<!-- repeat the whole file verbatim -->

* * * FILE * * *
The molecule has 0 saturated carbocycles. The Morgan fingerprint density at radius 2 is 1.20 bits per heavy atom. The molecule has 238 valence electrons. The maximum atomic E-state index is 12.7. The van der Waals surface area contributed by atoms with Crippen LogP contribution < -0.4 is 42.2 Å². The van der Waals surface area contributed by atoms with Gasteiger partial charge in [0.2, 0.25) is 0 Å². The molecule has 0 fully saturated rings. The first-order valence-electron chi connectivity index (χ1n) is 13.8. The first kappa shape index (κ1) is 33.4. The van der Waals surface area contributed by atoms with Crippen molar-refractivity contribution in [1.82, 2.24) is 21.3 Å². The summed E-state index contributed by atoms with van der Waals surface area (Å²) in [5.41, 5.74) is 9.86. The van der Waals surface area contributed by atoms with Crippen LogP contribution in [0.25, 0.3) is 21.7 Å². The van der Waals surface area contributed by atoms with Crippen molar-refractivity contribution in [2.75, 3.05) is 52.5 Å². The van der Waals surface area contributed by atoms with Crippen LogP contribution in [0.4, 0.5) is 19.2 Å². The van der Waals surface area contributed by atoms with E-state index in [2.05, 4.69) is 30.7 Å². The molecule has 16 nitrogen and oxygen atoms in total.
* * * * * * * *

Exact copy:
The molecule has 0 saturated carbocycles. The Morgan fingerprint density at radius 2 is 1.20 bits per heavy atom. The molecule has 238 valence electrons. The maximum atomic E-state index is 12.7. The van der Waals surface area contributed by atoms with Crippen LogP contribution < -0.4 is 42.2 Å². The van der Waals surface area contributed by atoms with Gasteiger partial charge in [0.2, 0.25) is 0 Å². The molecule has 0 fully saturated rings. The first-order valence-electron chi connectivity index (χ1n) is 13.8. The first kappa shape index (κ1) is 33.4. The van der Waals surface area contributed by atoms with Crippen molar-refractivity contribution in [1.82, 2.24) is 21.3 Å². The summed E-state index contributed by atoms with van der Waals surface area (Å²) in [5.41, 5.74) is 9.86. The van der Waals surface area contributed by atoms with Crippen LogP contribution in [0.25, 0.3) is 21.7 Å². The van der Waals surface area contributed by atoms with Crippen molar-refractivity contribution in [2.75, 3.05) is 52.5 Å². The van der Waals surface area contributed by atoms with Crippen LogP contribution in [0.4, 0.5) is 19.2 Å². The van der Waals surface area contributed by atoms with E-state index in [2.05, 4.69) is 30.7 Å². The molecule has 16 nitrogen and oxygen atoms in total.